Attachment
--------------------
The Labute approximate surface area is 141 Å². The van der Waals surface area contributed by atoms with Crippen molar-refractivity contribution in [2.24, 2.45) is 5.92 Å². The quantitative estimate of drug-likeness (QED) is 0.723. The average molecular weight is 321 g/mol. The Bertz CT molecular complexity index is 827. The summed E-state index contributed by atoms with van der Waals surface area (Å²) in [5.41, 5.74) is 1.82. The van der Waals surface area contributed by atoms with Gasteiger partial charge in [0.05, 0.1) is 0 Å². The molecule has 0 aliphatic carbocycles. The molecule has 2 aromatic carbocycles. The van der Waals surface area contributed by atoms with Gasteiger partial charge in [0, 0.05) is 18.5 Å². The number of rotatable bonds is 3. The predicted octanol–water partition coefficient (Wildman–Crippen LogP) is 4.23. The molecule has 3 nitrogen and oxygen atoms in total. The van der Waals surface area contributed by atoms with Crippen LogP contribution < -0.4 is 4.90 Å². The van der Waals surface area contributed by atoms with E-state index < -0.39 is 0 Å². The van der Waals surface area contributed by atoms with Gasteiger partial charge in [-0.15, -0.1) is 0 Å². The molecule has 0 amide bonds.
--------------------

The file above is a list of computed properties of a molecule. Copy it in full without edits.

The Labute approximate surface area is 141 Å². The van der Waals surface area contributed by atoms with Crippen molar-refractivity contribution in [2.24, 2.45) is 5.92 Å². The quantitative estimate of drug-likeness (QED) is 0.723. The average molecular weight is 321 g/mol. The Bertz CT molecular complexity index is 827. The summed E-state index contributed by atoms with van der Waals surface area (Å²) in [5.41, 5.74) is 1.82. The van der Waals surface area contributed by atoms with Gasteiger partial charge in [0.05, 0.1) is 0 Å². The molecule has 0 aliphatic carbocycles. The molecule has 2 aromatic carbocycles. The van der Waals surface area contributed by atoms with Gasteiger partial charge in [0, 0.05) is 18.5 Å². The number of rotatable bonds is 3. The predicted octanol–water partition coefficient (Wildman–Crippen LogP) is 4.23. The molecule has 3 nitrogen and oxygen atoms in total. The van der Waals surface area contributed by atoms with Crippen LogP contribution < -0.4 is 4.90 Å². The van der Waals surface area contributed by atoms with E-state index < -0.39 is 0 Å². The van der Waals surface area contributed by atoms with Gasteiger partial charge in [-0.15, -0.1) is 0 Å². The molecule has 0 amide bonds.